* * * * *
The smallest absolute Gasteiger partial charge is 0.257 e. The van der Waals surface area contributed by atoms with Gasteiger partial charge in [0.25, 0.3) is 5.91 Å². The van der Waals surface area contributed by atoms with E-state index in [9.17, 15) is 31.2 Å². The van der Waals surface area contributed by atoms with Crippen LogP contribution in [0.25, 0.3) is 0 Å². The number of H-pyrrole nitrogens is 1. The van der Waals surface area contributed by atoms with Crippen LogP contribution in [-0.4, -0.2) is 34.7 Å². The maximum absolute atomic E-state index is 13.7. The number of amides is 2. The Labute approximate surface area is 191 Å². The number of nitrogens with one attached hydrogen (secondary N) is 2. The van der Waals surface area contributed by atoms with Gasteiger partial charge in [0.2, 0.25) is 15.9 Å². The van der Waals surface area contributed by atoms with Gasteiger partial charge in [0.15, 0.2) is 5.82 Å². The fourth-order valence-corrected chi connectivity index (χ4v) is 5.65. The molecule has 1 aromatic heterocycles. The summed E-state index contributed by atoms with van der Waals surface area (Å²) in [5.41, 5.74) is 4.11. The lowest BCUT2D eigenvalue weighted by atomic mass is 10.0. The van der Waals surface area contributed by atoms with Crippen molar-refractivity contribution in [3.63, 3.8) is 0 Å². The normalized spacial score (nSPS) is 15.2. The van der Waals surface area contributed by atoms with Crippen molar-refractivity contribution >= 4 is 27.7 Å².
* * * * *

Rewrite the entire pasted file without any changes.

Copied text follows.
The smallest absolute Gasteiger partial charge is 0.257 e. The van der Waals surface area contributed by atoms with Gasteiger partial charge in [0.25, 0.3) is 5.91 Å². The van der Waals surface area contributed by atoms with E-state index in [9.17, 15) is 31.2 Å². The van der Waals surface area contributed by atoms with Crippen LogP contribution in [0.25, 0.3) is 0 Å². The number of H-pyrrole nitrogens is 1. The van der Waals surface area contributed by atoms with Crippen LogP contribution in [-0.4, -0.2) is 34.7 Å². The maximum absolute atomic E-state index is 13.7. The number of amides is 2. The Labute approximate surface area is 191 Å². The number of nitrogens with one attached hydrogen (secondary N) is 2. The van der Waals surface area contributed by atoms with Gasteiger partial charge in [0.2, 0.25) is 15.9 Å². The van der Waals surface area contributed by atoms with Gasteiger partial charge in [0.15, 0.2) is 5.82 Å². The fourth-order valence-corrected chi connectivity index (χ4v) is 5.65. The molecule has 1 aromatic heterocycles. The summed E-state index contributed by atoms with van der Waals surface area (Å²) in [5.41, 5.74) is 4.11. The lowest BCUT2D eigenvalue weighted by atomic mass is 10.0. The van der Waals surface area contributed by atoms with Crippen molar-refractivity contribution in [3.63, 3.8) is 0 Å². The normalized spacial score (nSPS) is 15.2. The van der Waals surface area contributed by atoms with Crippen molar-refractivity contribution >= 4 is 27.7 Å².